Lucinda, a sugar port and holiday spot, is 23 km north-east of Ingham and 115 km north-west of Townsville. It is at the southern end of the Hinchinbrook Channel, and was named after a Government steam yacht.
During the 1880s-90s the nearby sugar towns of Halifax and Ingham were vying for supremacy, but both struggled to overcome shipping difficulties presented by silting in the Herbert River. In 1896 CSR Limited opened a sugar tramway to Lucinda Point, built a jetty and transferred a sugar shed from Halifax to the new facility, connecting Ingham with a deepwater port and ensuring its ascendancy. A primary school also opened in 1896. The harbour was known as Dunganess, with a pilot station, customs office and the Sea View hotel.
Lucinda became the sugar export port for the Herbert River district. With the coming of motorcar ownership the inhabitants of Ingham chose Lucinda as their coastal watering place: an early postwar description recorded a substantial settlement of weekend cottages and plentiful estuary fishing. In 1979 a continuous conveyor jetty was built, nearly 6 km out into Halifax Bay, to bulk-load sugar from storage sheds that hold over 230,000 tonnes. Supplied by the Macknade and Victoria Mills, it is the world's longest offshore sugar loading facility.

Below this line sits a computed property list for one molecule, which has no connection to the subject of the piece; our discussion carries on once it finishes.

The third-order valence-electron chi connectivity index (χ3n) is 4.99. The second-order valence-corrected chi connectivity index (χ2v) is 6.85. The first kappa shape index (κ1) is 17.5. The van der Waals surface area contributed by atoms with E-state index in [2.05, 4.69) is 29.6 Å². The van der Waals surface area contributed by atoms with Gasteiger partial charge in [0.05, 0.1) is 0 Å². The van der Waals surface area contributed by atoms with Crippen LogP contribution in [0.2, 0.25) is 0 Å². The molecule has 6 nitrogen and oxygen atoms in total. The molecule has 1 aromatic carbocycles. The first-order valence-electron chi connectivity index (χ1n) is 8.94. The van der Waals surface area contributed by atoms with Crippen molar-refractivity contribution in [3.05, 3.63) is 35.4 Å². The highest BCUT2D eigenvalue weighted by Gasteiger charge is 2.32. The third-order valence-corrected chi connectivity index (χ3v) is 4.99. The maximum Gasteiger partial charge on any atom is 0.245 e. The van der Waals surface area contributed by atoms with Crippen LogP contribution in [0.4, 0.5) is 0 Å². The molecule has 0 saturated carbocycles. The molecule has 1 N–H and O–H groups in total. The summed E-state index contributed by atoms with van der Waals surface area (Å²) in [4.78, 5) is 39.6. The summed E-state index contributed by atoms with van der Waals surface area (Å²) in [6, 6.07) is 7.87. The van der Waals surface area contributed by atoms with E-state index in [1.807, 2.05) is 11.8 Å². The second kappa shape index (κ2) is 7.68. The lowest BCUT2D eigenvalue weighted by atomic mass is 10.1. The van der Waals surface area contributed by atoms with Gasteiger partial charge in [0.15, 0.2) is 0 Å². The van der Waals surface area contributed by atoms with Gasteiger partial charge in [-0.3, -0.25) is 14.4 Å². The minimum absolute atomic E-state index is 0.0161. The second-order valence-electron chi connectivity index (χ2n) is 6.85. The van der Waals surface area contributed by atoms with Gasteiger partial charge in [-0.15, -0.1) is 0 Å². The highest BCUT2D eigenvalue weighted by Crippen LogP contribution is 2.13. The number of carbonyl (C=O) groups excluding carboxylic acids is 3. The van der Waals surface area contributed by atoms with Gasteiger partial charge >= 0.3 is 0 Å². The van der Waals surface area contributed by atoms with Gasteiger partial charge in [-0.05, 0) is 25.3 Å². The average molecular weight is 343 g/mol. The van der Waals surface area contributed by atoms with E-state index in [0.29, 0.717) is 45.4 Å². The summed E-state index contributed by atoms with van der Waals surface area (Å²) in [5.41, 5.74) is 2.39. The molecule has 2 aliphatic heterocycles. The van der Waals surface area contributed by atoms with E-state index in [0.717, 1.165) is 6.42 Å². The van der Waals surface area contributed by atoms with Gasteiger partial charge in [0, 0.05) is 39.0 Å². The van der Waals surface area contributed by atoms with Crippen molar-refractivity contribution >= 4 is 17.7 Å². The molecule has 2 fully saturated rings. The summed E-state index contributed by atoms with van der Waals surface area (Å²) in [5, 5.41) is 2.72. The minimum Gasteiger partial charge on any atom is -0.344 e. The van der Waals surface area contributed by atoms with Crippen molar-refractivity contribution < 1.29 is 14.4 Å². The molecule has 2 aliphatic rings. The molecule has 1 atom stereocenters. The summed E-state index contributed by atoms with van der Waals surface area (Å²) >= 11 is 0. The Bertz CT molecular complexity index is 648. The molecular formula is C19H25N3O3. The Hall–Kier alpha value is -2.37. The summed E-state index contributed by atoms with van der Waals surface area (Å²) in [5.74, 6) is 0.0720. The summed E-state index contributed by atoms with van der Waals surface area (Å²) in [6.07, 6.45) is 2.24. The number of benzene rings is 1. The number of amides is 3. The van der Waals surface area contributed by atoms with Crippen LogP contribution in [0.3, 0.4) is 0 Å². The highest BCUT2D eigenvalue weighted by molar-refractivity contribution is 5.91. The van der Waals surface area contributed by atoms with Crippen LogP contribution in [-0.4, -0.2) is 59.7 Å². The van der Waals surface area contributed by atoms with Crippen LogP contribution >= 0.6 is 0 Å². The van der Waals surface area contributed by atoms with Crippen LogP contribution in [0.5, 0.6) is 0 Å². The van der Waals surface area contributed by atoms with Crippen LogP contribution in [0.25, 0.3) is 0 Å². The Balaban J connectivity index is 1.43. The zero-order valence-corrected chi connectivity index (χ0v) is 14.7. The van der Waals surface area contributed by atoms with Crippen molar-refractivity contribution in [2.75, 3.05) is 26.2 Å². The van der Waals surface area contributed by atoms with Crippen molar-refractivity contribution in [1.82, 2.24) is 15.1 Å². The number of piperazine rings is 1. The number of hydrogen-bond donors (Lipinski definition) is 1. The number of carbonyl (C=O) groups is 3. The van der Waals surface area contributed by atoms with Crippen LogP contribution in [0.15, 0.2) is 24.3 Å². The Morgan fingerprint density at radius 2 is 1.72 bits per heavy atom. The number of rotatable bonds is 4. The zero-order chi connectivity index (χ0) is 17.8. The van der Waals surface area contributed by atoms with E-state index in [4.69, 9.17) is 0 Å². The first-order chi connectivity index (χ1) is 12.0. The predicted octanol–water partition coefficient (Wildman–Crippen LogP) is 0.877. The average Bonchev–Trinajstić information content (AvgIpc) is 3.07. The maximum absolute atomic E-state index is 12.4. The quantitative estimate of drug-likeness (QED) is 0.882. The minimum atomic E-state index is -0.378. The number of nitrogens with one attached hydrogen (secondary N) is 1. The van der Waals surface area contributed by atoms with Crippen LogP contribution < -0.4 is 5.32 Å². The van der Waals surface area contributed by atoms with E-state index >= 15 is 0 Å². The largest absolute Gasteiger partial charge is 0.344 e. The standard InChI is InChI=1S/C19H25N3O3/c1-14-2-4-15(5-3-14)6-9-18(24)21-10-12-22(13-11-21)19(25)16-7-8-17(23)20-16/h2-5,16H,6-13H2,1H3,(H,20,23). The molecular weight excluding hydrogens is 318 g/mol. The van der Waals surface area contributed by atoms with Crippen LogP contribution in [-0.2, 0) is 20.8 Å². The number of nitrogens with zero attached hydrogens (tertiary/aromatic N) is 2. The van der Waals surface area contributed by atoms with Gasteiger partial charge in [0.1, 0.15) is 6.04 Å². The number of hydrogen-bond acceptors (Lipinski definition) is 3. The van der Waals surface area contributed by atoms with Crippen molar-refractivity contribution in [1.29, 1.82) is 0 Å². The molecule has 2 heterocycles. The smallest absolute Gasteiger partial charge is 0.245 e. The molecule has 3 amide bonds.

Lucinda has a hotel-motel, holiday units, a caravan park, general store and a reputation for good crab fishing.
On 3 February 2011 the Category 5 Cyclone Yasi crossed the Queensland coast, centred about 40 km north of Lucinda. It is estimated that there were wind gusts in excess of 240 km/hour, but the storm gauge was destroyed before the maximum was reached. The sugar-loading jetty was extensively damaged. Inland, the town of Halifax was described as a giant swamp when inspected a couple of days later.
Lucinda's census populations have been:
(including tourists and visitors)